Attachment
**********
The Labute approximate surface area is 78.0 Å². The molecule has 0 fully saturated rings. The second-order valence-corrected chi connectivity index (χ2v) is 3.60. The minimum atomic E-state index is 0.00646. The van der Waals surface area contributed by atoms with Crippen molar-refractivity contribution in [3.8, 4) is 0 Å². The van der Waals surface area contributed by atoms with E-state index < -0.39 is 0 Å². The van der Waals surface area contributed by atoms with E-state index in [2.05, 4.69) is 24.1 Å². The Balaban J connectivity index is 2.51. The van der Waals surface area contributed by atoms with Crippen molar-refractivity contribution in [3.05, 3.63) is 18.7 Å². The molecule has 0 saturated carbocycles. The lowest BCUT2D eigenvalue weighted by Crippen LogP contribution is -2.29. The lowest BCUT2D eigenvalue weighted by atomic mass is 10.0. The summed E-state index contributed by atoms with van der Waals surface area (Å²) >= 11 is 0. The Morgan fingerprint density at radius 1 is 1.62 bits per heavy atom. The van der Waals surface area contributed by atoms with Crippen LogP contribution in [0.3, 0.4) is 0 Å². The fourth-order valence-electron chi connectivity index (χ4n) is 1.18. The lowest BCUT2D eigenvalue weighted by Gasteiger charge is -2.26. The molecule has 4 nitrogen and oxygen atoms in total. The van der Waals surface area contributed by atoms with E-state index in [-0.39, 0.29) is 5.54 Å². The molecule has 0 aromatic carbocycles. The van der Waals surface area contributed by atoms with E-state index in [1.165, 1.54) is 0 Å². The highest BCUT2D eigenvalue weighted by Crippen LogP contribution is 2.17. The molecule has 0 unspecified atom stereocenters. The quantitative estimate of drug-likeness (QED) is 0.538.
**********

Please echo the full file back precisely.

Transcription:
The Labute approximate surface area is 78.0 Å². The molecule has 0 fully saturated rings. The second-order valence-corrected chi connectivity index (χ2v) is 3.60. The minimum atomic E-state index is 0.00646. The van der Waals surface area contributed by atoms with Crippen molar-refractivity contribution in [3.8, 4) is 0 Å². The van der Waals surface area contributed by atoms with E-state index < -0.39 is 0 Å². The van der Waals surface area contributed by atoms with E-state index in [2.05, 4.69) is 24.1 Å². The Balaban J connectivity index is 2.51. The van der Waals surface area contributed by atoms with Crippen molar-refractivity contribution in [3.05, 3.63) is 18.7 Å². The molecule has 0 saturated carbocycles. The lowest BCUT2D eigenvalue weighted by Crippen LogP contribution is -2.29. The lowest BCUT2D eigenvalue weighted by atomic mass is 10.0. The summed E-state index contributed by atoms with van der Waals surface area (Å²) >= 11 is 0. The Morgan fingerprint density at radius 1 is 1.62 bits per heavy atom. The van der Waals surface area contributed by atoms with Crippen LogP contribution in [0.3, 0.4) is 0 Å². The fourth-order valence-electron chi connectivity index (χ4n) is 1.18. The lowest BCUT2D eigenvalue weighted by Gasteiger charge is -2.26. The molecule has 4 nitrogen and oxygen atoms in total. The van der Waals surface area contributed by atoms with E-state index in [-0.39, 0.29) is 5.54 Å². The molecule has 0 aromatic carbocycles. The van der Waals surface area contributed by atoms with E-state index in [1.165, 1.54) is 0 Å². The highest BCUT2D eigenvalue weighted by Crippen LogP contribution is 2.17. The molecule has 0 unspecified atom stereocenters. The quantitative estimate of drug-likeness (QED) is 0.538.